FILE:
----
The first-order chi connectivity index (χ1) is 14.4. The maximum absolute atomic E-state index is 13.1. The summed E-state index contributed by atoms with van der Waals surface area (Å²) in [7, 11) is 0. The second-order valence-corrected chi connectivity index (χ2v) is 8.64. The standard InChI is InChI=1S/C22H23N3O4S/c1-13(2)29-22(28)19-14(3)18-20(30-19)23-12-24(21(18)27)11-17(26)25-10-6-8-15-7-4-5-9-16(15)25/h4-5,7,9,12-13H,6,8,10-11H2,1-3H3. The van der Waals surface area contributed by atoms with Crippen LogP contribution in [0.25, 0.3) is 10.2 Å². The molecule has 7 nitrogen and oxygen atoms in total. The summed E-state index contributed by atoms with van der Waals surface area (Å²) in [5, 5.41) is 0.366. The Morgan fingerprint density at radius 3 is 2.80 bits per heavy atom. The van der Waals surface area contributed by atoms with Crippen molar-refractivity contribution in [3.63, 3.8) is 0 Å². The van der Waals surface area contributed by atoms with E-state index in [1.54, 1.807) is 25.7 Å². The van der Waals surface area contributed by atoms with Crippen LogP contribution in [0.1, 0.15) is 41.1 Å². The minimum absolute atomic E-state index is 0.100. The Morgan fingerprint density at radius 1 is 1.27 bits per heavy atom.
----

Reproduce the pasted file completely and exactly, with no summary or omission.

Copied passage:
The first-order chi connectivity index (χ1) is 14.4. The maximum absolute atomic E-state index is 13.1. The summed E-state index contributed by atoms with van der Waals surface area (Å²) in [7, 11) is 0. The second-order valence-corrected chi connectivity index (χ2v) is 8.64. The standard InChI is InChI=1S/C22H23N3O4S/c1-13(2)29-22(28)19-14(3)18-20(30-19)23-12-24(21(18)27)11-17(26)25-10-6-8-15-7-4-5-9-16(15)25/h4-5,7,9,12-13H,6,8,10-11H2,1-3H3. The van der Waals surface area contributed by atoms with Crippen LogP contribution in [0.25, 0.3) is 10.2 Å². The molecule has 7 nitrogen and oxygen atoms in total. The summed E-state index contributed by atoms with van der Waals surface area (Å²) in [5, 5.41) is 0.366. The Morgan fingerprint density at radius 3 is 2.80 bits per heavy atom. The van der Waals surface area contributed by atoms with Crippen molar-refractivity contribution in [3.63, 3.8) is 0 Å². The van der Waals surface area contributed by atoms with E-state index in [1.54, 1.807) is 25.7 Å². The van der Waals surface area contributed by atoms with Crippen LogP contribution in [0.1, 0.15) is 41.1 Å². The minimum absolute atomic E-state index is 0.100. The Morgan fingerprint density at radius 1 is 1.27 bits per heavy atom.